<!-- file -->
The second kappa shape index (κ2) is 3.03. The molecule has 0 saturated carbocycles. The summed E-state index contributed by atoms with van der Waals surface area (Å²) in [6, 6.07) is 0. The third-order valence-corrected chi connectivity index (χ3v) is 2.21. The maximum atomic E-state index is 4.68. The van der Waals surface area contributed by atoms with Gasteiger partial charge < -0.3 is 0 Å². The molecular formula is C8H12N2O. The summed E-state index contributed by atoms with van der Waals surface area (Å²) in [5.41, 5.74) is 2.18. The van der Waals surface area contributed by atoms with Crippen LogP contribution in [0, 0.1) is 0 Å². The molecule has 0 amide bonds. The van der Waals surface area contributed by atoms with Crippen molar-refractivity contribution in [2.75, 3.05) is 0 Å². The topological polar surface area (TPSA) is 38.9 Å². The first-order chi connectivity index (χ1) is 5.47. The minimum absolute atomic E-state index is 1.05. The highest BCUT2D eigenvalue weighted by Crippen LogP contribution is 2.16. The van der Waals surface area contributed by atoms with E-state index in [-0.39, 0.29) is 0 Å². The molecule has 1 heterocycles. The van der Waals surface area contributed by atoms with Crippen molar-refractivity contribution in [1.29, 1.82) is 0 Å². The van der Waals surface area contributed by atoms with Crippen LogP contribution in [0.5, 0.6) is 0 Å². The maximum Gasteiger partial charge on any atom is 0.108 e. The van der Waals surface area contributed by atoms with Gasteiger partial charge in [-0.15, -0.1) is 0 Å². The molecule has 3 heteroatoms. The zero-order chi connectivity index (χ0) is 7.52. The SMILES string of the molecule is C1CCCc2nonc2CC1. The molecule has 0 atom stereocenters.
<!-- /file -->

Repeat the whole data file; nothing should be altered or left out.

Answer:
The second kappa shape index (κ2) is 3.03. The molecule has 0 saturated carbocycles. The summed E-state index contributed by atoms with van der Waals surface area (Å²) in [6, 6.07) is 0. The third-order valence-corrected chi connectivity index (χ3v) is 2.21. The maximum atomic E-state index is 4.68. The van der Waals surface area contributed by atoms with Gasteiger partial charge < -0.3 is 0 Å². The molecular formula is C8H12N2O. The summed E-state index contributed by atoms with van der Waals surface area (Å²) in [5.41, 5.74) is 2.18. The van der Waals surface area contributed by atoms with Crippen LogP contribution in [0, 0.1) is 0 Å². The molecule has 0 amide bonds. The van der Waals surface area contributed by atoms with Crippen molar-refractivity contribution in [2.75, 3.05) is 0 Å². The topological polar surface area (TPSA) is 38.9 Å². The first-order chi connectivity index (χ1) is 5.47. The minimum absolute atomic E-state index is 1.05. The highest BCUT2D eigenvalue weighted by Crippen LogP contribution is 2.16. The van der Waals surface area contributed by atoms with E-state index in [-0.39, 0.29) is 0 Å². The molecule has 1 heterocycles. The van der Waals surface area contributed by atoms with Crippen molar-refractivity contribution in [1.29, 1.82) is 0 Å². The van der Waals surface area contributed by atoms with Crippen LogP contribution in [0.5, 0.6) is 0 Å². The maximum Gasteiger partial charge on any atom is 0.108 e. The van der Waals surface area contributed by atoms with Gasteiger partial charge in [-0.15, -0.1) is 0 Å². The molecule has 3 heteroatoms. The zero-order chi connectivity index (χ0) is 7.52. The SMILES string of the molecule is C1CCCc2nonc2CC1. The molecule has 0 atom stereocenters.